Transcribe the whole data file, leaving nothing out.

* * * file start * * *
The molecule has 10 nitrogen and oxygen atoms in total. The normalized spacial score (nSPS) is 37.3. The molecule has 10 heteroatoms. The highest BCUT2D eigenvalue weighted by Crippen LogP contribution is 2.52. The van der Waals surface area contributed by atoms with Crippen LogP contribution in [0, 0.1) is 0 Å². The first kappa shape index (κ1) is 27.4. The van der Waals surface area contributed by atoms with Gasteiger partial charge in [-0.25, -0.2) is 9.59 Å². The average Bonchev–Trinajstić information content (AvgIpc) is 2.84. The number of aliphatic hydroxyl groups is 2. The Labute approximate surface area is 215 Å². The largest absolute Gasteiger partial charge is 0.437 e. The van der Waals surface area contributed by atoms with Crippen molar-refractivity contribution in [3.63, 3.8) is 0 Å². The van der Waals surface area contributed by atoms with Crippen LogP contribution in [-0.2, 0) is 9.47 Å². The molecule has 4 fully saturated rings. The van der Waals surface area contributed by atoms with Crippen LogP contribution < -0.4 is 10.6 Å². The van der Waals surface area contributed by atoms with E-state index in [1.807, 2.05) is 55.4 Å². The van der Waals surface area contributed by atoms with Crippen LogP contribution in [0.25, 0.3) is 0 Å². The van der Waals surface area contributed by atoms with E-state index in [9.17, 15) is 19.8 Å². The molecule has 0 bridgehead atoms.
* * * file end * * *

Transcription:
The molecule has 10 nitrogen and oxygen atoms in total. The normalized spacial score (nSPS) is 37.3. The molecule has 10 heteroatoms. The highest BCUT2D eigenvalue weighted by Crippen LogP contribution is 2.52. The van der Waals surface area contributed by atoms with Crippen LogP contribution in [0, 0.1) is 0 Å². The first kappa shape index (κ1) is 27.4. The van der Waals surface area contributed by atoms with Gasteiger partial charge in [-0.25, -0.2) is 9.59 Å². The average Bonchev–Trinajstić information content (AvgIpc) is 2.84. The number of aliphatic hydroxyl groups is 2. The Labute approximate surface area is 215 Å². The largest absolute Gasteiger partial charge is 0.437 e. The van der Waals surface area contributed by atoms with Crippen molar-refractivity contribution in [3.63, 3.8) is 0 Å². The van der Waals surface area contributed by atoms with Crippen LogP contribution in [-0.2, 0) is 9.47 Å². The molecule has 4 fully saturated rings. The van der Waals surface area contributed by atoms with Crippen LogP contribution < -0.4 is 10.6 Å². The van der Waals surface area contributed by atoms with E-state index in [1.807, 2.05) is 55.4 Å². The van der Waals surface area contributed by atoms with Crippen LogP contribution in [0.25, 0.3) is 0 Å². The van der Waals surface area contributed by atoms with E-state index in [9.17, 15) is 19.8 Å². The molecule has 0 bridgehead atoms.